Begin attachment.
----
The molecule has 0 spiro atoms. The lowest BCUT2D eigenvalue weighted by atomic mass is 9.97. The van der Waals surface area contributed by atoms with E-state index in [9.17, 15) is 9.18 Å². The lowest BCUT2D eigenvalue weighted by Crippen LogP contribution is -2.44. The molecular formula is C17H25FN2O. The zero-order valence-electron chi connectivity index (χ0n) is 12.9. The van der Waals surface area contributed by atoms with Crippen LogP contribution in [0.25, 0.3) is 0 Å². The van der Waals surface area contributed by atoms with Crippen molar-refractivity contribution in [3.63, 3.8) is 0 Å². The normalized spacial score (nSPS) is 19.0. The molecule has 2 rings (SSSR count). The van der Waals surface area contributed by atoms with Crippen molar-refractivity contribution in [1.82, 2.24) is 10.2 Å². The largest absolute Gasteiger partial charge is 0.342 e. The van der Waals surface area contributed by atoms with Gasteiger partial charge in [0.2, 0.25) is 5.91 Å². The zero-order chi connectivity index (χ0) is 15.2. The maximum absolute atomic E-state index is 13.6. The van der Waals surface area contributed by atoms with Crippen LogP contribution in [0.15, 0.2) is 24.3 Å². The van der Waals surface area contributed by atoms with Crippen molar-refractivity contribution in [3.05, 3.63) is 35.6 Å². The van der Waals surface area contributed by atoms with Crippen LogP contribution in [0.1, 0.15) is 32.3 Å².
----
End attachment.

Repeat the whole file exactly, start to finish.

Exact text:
The molecule has 0 spiro atoms. The lowest BCUT2D eigenvalue weighted by atomic mass is 9.97. The van der Waals surface area contributed by atoms with E-state index in [9.17, 15) is 9.18 Å². The lowest BCUT2D eigenvalue weighted by Crippen LogP contribution is -2.44. The molecular formula is C17H25FN2O. The zero-order valence-electron chi connectivity index (χ0n) is 12.9. The van der Waals surface area contributed by atoms with Crippen LogP contribution in [0.25, 0.3) is 0 Å². The van der Waals surface area contributed by atoms with Crippen molar-refractivity contribution in [3.63, 3.8) is 0 Å². The normalized spacial score (nSPS) is 19.0. The molecule has 2 rings (SSSR count). The van der Waals surface area contributed by atoms with Crippen molar-refractivity contribution in [1.82, 2.24) is 10.2 Å². The largest absolute Gasteiger partial charge is 0.342 e. The van der Waals surface area contributed by atoms with Gasteiger partial charge in [0.2, 0.25) is 5.91 Å². The zero-order chi connectivity index (χ0) is 15.2. The maximum absolute atomic E-state index is 13.6. The van der Waals surface area contributed by atoms with Crippen LogP contribution in [0.15, 0.2) is 24.3 Å². The van der Waals surface area contributed by atoms with Crippen molar-refractivity contribution in [3.05, 3.63) is 35.6 Å². The van der Waals surface area contributed by atoms with Crippen LogP contribution in [0.1, 0.15) is 32.3 Å².